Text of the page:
With just over a month to go until the General Election, Girlguiding is calling on the media to stop commenting on the way politicians look. This call comes as part a charter which also asks the media to ensure young women’s voices are represented in political coverage, and that the diversity of young women’s voices are recognised.
As this election will have a massive impact on important issues like Britain’s future with the EU, it’s more important than ever the media change how they present politicians.Ever since I was old enough to start understanding politics, I’ve felt that becoming a politician was one of the ways I could get my voice heard and make a difference.But as I grew older, I realised I hardly ever saw the media show female politicians and, when they did, there was always some kind of comment about their makeup, clothing, or hair.
The day after the televised debates for the General Election in 2015, I opened the newspaper to find an article discussing how Plaid Cymru Leader Leanne Wood needed a make-over – because apparently her hair and clothes were considered old fashioned. I couldn’t get over the fact the article had completely dismissed the policies she’d discussed the night before in favour of something so superficial.
At this moment, I realised the chances of me being taken seriously as a female politician were slim. Even if I managed to break the glass ceiling surrounding politics, I would most likely have my views trivialised or ignored by the media.However, I didn’t give up on having my voice heard. I constantly reminded the people around me about the importance of voting and being actively interested and involved in politics.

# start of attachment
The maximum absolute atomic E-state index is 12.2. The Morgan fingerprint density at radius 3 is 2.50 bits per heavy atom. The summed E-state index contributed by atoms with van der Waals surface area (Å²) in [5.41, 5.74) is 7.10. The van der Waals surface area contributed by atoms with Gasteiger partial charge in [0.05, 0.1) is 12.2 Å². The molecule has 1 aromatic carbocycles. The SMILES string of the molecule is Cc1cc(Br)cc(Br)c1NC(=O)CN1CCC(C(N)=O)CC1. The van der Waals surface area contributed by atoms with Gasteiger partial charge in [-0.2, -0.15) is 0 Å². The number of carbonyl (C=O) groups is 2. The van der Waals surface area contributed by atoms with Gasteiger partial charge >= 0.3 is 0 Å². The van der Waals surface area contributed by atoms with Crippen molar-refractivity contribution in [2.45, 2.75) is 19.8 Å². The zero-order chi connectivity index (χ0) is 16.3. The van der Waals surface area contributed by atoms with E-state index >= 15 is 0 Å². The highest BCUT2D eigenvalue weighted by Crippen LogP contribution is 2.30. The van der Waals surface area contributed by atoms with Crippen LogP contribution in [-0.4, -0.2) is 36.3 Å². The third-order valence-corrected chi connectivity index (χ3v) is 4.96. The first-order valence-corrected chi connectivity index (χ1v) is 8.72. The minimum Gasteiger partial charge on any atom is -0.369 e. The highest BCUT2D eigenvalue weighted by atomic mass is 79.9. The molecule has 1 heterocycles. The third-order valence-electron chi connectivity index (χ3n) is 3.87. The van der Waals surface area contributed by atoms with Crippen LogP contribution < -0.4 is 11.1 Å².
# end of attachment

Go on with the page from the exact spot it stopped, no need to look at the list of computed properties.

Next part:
After the Brexit vote, where young people voted overwhelmingly to stay in the EU, I was reminded of the power of our voices. I was reminded that we have the power to decide our futures by voting for the politicians who we believe best represent us.
In the weeks leading up to the General Election, I want the media to stop portraying women’s looks as the most important thing about them. It seems to me that the media forget these politicians have immense power over our country’s future. We deserve to know what they stand for and what we’re voting for.If the media change the way they report about female politicians, they can avoid disappointing young women like me, who want to have their voices heard but can’t see themselves represented anywhere. The media have the power to inspire a whole generation of new politicians through factual, truthful, and diverse reporting. This needs to be easy to understand, but not patronising.
I hope that through Girlguiding’s charter, the media will start paying attention to how they portray politicians and begin to take responsibility. Young women are political, and if they see all politicians being taken seriously by the media, they will know their voices are being heard and feel inspired for the future. On that note, I want to ask all young women to make sure they’re registered to vote on 8th June. Sometimes it may feel like no one is listening to you, and that your vote is just a drop in the ocean, but I can assure you people are listening and your vote matters.